I too was here for the 6.8 in 2001, at Pierce College in Puyallup, which is all new construction. The most vivid part of my memory is watching the very earth ripple toward me as if it was a wave. It wasn't moving all that much, but it was easy to see in a wooded area as the trees tilted. The big windows on the library were flexing in interesting ways too. At home, much closer to the epicenter, no damage. A few bottles of shampoo fell off the shower wall. Dan was sitting in a truck in downtown Tacoma watching the overhead wires swing.

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    Default Re: What is known about the Cascadia Fault line

    Quote Originally Posted by McMike View Post
    I experienced the 6.8 that occurred in Feb 2001,...

    I'll never forget the concrete slab feeling like water as I cowered under my door desk while working for Amazon.
    Were you in the old hospital building on the side of Beacon Hill?

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    Default Re: What is known about the Cascadia Fault line

    In Missouri we have the New Madrid Seismic Zone. Small quakes are pretty common, but the fault hasn't cut loose with a big one since 1811 and 1812, but it has the potential to affect Missouri, Alabama, Illinois, Indiana, Arkansas, Kentucky Tennessee and Mississippi.


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    Default Re: What is known about the Cascadia Fault line

    Quote Originally Posted by L.W. Baxter View Post
    It is awesome to contemplate. In the original, true sense of the word.
    Ayup

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    Default Re: What is known about the Cascadia Fault line

    I live in a house that is about 30' from the top edge of a 300' vertical cliff above the bay. I figure when the big one hits I probably won't have a lot of time to contemplate it's awesomeness.

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    Default Re: What is known about the Cascadia Fault line

    Might be time to take up base jumping…………...

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    Default Re: What is known about the Cascadia Fault line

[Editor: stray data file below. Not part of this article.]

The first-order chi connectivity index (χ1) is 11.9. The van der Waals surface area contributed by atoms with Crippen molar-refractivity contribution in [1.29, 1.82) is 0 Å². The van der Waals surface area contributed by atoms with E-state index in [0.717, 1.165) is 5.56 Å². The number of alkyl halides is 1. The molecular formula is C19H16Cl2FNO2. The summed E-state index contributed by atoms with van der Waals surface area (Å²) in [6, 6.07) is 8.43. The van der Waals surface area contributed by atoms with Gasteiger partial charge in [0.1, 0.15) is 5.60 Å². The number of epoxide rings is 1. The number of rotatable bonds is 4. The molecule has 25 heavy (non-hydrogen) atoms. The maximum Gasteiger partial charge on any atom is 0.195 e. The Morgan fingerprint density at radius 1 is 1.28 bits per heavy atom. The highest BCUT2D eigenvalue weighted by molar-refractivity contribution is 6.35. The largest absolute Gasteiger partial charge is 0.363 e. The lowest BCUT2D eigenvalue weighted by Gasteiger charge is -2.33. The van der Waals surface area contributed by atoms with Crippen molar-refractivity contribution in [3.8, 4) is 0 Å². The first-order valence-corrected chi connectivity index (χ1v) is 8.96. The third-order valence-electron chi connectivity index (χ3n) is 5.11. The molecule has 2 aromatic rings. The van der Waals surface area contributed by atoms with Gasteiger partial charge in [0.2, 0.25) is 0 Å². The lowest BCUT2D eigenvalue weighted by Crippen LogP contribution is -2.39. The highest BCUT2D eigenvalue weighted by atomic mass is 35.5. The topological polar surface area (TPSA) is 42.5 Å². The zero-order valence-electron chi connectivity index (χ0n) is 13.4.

Quote Originally Posted by ron ll View Post
    I live in a house that is about 30' from the top edge of a 300' vertical cliff above the bay. I figure when the big one hits I probably won't have a lot of time to contemplate it's awesomeness.
    My daughter lives just north of you on that same ridge. The house in front of hers lost half its yard a few years back due to normal slippage, normal anyway for that area. A big jolt will likely send most of that hillside down to the beach. She knows the danger, but like many, the fabulous view justifies the risk.

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    Default Re: What is known about the Cascadia Fault line

    Quote Originally Posted by skuthorp View Post
    Might be time to take up base jumping…………...
    A few years ago I used to repel down and come back up using prusik slings. Had my own private park down there as no one could get to it from the bottom.

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    Default Re: What is known about the Cascadia Fault line

    Rappel
    A society predicated on the assumption that everyone in it should want to get rich is not well situated to become either ethical or imaginative.

    Photographer of sailing and sailboats
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    Default Re: What is known about the Cascadia Fault line

    Quote Originally Posted by elf View Post
    Rappel
    If you're a 16th level Mind-Ninja it's repel...amazing technique.
    We don't know how lucky we are....

  32. #32
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    Default Re: What is known about the Cascadia Fault line

    I took the extra P when I got to the bottom.

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    Default Re: What is known about the Cascadia Fault line

    I live 30 miles north of Seattle in a 1908 home whose foundation is simply posts. Trust me, the thought of a big earthquake has been a goad in getting my boat built so I can buy a sturdier home. All I need is about another year.
    Gerard>
    Everett, WA

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    Default Re: What is known about the Cascadia Fault line

    Quote Originally Posted by ron ll View Post
    Were you in the old hospital building on the side of Beacon Hill?
    Nope, a small commercial building that they put us accounting misfits.
    "Please be more specific or we'll choose to order a cheaper bilge-rat to replace you."

    ~seanz

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    Default Re: What is known about the Cascadia Fault line

    Quote Originally Posted by KMacDonald View Post
    Here come the liberal fear mongers. Just what they needed, another something to blame on Bush.
    Oh hi, KMac. You still happening here?